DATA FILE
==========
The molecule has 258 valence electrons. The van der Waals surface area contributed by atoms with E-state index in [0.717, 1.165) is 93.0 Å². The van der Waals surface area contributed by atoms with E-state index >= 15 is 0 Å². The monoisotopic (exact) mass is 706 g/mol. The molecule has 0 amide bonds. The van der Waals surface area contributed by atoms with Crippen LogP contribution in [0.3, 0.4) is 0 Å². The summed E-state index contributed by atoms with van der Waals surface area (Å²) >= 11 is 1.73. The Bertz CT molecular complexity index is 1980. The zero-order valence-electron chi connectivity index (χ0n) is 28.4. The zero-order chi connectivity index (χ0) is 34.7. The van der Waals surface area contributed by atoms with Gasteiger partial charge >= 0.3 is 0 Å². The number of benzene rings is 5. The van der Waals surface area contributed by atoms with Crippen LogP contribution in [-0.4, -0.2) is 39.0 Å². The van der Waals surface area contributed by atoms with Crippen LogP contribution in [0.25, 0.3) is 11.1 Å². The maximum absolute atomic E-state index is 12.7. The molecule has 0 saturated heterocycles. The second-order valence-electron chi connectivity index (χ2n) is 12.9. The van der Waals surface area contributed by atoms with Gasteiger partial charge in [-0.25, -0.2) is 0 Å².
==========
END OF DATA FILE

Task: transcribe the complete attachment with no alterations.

The molecule has 258 valence electrons. The van der Waals surface area contributed by atoms with E-state index in [0.717, 1.165) is 93.0 Å². The van der Waals surface area contributed by atoms with E-state index >= 15 is 0 Å². The monoisotopic (exact) mass is 706 g/mol. The molecule has 0 amide bonds. The van der Waals surface area contributed by atoms with Crippen LogP contribution in [0.3, 0.4) is 0 Å². The summed E-state index contributed by atoms with van der Waals surface area (Å²) >= 11 is 1.73. The Bertz CT molecular complexity index is 1980. The zero-order valence-electron chi connectivity index (χ0n) is 28.4. The zero-order chi connectivity index (χ0) is 34.7. The van der Waals surface area contributed by atoms with Gasteiger partial charge >= 0.3 is 0 Å². The number of benzene rings is 5. The van der Waals surface area contributed by atoms with Crippen LogP contribution in [-0.4, -0.2) is 39.0 Å². The van der Waals surface area contributed by atoms with Crippen LogP contribution in [0.25, 0.3) is 11.1 Å². The maximum absolute atomic E-state index is 12.7. The molecule has 0 saturated heterocycles. The second-order valence-electron chi connectivity index (χ2n) is 12.9. The van der Waals surface area contributed by atoms with Gasteiger partial charge in [-0.25, -0.2) is 0 Å².